Wednesday, February 24, 2016

Sonny James and others who have passed through

It's high time that I paid tribute to some of the musicians who have passed on in the last few weeks. After the torrent of high profile deaths last month things have been a little quieter, but there are still quite a few who have made their mark and passed through to the other side.
Sonny James first came to my attention way back in 1956 when he recorded The Cat Came Back, a
good pop song of the era, which he followed up with Twenty Feet Of Muddy Water and a number one US hit with Young Love, which lost out to Tab Hunter's rather anaemic version in the UK. After that I rather lost sight of him as his country orientated material didn't really appeal, but he had huge success during the sixties after he gave up his pop pretensions and he and his group joined the Grand Ole Opry. Known as the Southern Gentleman he enjoyed 16 straight country number ones between 1967 and 1971 and, for his sins, promoted the career of Marie Osmond. A curious fact is that he was the first country artist whose music went into space, when he made a special recording for the crew of Apollo 14. He died aged 87.
Earlier this month we lost Maurice White, founder of Earth, Wind and Fire. Aged 74, he was the band's main songwriter and producer, and co lead singer with Philip Bailey, before he developed Parkinson's Disease in the late eighties and was forced to leave the group in 1994. Originally from Memphis, he worked as a session drummer with Chess Records, contributing to records by Etta James, the Impressions, Sugar Pie DeSanto, Muddy Waters and Betty Everett, among others. He joined the Ramsey Lewis Trio in 1966 and played drums on many of their memorable numbers, including Wade In The Water. He set up a band called the Salty Peppers which became Earth, Wind and Fire when he moved to Los Angeles and the band went on to sell over 90 million albums
worldwide. He co-produced Deniece Williams' first album, and the Emotions' first album with Columbia, as well as being involved with records by Minnie Ripperton, Weather Report and Barbra Streisand.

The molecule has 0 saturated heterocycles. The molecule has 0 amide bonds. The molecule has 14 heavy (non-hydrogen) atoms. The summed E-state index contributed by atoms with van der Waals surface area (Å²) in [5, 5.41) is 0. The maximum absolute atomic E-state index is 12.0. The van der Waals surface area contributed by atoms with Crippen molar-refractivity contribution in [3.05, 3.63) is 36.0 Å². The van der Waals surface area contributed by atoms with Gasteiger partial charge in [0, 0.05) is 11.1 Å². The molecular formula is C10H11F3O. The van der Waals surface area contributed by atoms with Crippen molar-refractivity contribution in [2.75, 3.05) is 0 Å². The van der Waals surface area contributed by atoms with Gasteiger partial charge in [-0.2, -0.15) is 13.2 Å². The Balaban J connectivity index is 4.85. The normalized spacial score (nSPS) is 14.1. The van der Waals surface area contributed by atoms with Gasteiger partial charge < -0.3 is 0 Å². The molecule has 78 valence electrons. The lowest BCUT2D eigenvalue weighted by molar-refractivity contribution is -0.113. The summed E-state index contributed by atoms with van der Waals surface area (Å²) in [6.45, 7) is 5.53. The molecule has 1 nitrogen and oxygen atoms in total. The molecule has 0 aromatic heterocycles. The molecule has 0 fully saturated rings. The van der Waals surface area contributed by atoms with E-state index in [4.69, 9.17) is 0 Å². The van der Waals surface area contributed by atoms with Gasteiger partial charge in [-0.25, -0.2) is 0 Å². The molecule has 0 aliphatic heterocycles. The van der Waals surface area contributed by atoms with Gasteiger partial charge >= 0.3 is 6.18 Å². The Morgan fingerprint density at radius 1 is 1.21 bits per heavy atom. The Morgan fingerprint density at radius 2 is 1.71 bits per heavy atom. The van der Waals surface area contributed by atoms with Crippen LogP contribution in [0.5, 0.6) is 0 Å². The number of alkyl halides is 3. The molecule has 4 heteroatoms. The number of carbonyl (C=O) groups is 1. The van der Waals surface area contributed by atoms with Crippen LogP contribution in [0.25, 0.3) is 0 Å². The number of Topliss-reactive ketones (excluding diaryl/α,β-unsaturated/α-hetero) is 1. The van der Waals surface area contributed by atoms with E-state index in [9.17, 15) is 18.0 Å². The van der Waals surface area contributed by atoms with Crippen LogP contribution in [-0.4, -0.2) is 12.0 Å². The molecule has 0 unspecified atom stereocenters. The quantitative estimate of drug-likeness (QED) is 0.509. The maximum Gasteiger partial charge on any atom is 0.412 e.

The Vinyl Word also raises a glass to Paul Kantner and Signe Anderson, both founder members of Jefferson Airplane, who coincidentally died on the same day. Anderson was the first vocalist with the group, to be replaced by Grace Slick when she left to have a baby. Kantner, however, stuck with the band and when it broke up
in the early seventies continued with Jefferson Starship.
Much publicity surrounded the death last month of Glenn Frey, founding member of another West Coast group the Eagles. Aged 67, he sang lead on many of their biggest hits, including Take It Easy and Lyin' Eyes.
Mississippi blues man L C Ulmer has also died, at the age of 87. He was a regular performer at blues festivals for many years, including the Ponderosa Stomp and the Chicago Blues Festival His only album, Blues Come Yonder, was issued in 2011.
Other deaths in the last few weeks include singer/songwriter Dan Hicks, who performed as Dan Hicks and his Hot Licks, and Joe Dowell, who had a US hit with a version of Elvis's Wooden Heart.
The Vinyl Word raises a glass to them all.


At 8:32 am , Blogger Nick said...

John Howard commented, via email: I, too, was saddened by the passing of Sonny James, and, amazingly, for the same reason as you. I bought the 78 of The Cat Came Back on Capitol when it came out but back in the day it was almost impossible to get it on CD - the only way was to buy a birthday card CD celebrating someone born in 1957 that had hits of the year TCCB being one of them.
Sonny's seventies hits mirrored those of Narvel Felts - country versions of fifties R'n'b hits by the likes of Ivory Joe Hunter and Brook Benton.


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